Winston Churchill once quipped, “Two nations divided by a common language.” Just so you know:

    A “fag” is a cigarette. I was asked if I wanted to share a fag outside by a male teacher colleague at the college where I was teaching. I was not sure how to respond at first. Either way, the answer was no.

    A “rubber” is an eraser. I was asked by a male student if they could borrow a rubber. I thought, borrow? Again, I said no.

    A “boot” is a car trunk. Hence, they have boot sales, where everyone drives to a field or parking lot on Saturday morning and sells wares from the boot of their cars. So, if you see a boot sale sign, they do not mean shoes.

    A “bonnet” is the hood of the car.

    Traffic lights are red, green, and amber (not yellow).

    To “let” means to rent, as in you let a flat (apartment in the city).

    A “banger” is a sausage. A typical British meal is bangers and mash (sausage and mashed potatoes).

    A “loo” is a toilet.

    To grow a “beaver” is to grow a beard. You thought we were talking large aquatic rodents.

    A “biscuit” is a cookie. Our biscuit is called a roll.

    A “crisp” is a potato chip while a “chip” is a French fry.

    The first floor is on the second level. Confused? Brits have ground level and then the first floor.

    When something is “duff” it is of poor quality. I wonder if that is why Homer Simpson drinks Duff Beer?

    “Jelly” is jello.

    A “knob” is a penis. Do not ask to turn someone’s knob for them.

    “Pecker” is to keep your spirits or courage up, not to be confused with your knob.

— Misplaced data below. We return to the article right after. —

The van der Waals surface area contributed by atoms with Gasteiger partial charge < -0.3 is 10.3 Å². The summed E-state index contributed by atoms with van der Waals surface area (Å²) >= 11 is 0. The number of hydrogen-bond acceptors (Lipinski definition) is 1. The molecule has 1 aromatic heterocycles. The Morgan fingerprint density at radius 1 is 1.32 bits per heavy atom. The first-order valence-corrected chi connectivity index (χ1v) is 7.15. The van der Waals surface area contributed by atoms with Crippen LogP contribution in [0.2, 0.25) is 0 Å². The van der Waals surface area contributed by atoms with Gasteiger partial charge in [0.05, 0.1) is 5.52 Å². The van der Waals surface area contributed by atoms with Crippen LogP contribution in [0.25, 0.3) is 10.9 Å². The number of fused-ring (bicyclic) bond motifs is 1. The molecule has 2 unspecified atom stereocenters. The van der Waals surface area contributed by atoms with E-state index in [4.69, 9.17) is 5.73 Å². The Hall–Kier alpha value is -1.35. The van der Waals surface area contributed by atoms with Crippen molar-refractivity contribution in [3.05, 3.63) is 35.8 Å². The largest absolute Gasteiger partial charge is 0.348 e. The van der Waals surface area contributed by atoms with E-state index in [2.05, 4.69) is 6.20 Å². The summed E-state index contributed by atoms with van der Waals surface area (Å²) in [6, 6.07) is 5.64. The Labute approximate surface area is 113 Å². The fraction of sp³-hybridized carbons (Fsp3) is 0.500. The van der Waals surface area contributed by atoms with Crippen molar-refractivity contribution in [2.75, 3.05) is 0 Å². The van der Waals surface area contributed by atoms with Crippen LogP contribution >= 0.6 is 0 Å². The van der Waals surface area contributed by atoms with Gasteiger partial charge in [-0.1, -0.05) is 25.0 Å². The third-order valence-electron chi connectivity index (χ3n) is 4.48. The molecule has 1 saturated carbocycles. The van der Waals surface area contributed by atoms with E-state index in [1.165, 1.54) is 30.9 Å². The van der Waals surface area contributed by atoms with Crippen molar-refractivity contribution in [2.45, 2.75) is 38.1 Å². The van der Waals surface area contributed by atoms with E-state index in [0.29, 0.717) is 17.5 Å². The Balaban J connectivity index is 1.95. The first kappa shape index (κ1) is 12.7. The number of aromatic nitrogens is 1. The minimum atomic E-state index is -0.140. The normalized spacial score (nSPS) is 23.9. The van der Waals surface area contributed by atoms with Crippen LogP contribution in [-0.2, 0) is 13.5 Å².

Someone who is “pissed” is drunk not angry.

    To stand in “queue” is to wait in line.

    If you are called a “sod” this is not a compliment. You are an unpleasant person.

    “Sort” means to figure things out, not put things in alphabetical or color groups.

    If someones asks for a “spanner, then they want a wrench.

    To gain a “stone” means you gained 14 pounds. Over the holiday season I gained half a stone (ie. 7 pounds)!

    A “torch” is a flashlight.

    A “trolley” is a cart with wheels.

    The “trunk” is the primary road in the area. This should not be confused with a boot, which is our trunk. So a car with a boot can travel on a trunk.

    The “underground” is the famous London subway, which literally is underground.

    The “wing” of a car is the fender, so cars have boots and wings, but no trunks because you drive on those.

    “Zed” is the letter Z.

    The number zero (0) is called “naught,” as in 200 is ‘two-naught-naught.”

    Don’t forget, at a “zebra crossing” do not wait and look for African striped horses. It is where you cross the street on the painted white and black striped lines.

    Lastly, a “full-stop” is the period at the end of a sentence.

    There are MANY more terms to learn. Pronunciation and spelling of British versus American English words differ sometimes too. In general, everything that ends in “or” in American English ends in “our” in British English. For example, color is spelled colour in England. I highly recommend reading Notes from a Small Island by Bill Bryson before you go. It is a little dated, but still fairly accurate and very witty, full stop.

    Remember, the British way is the right way, at least according to them. They will remind you of this continually. So pecker up mate!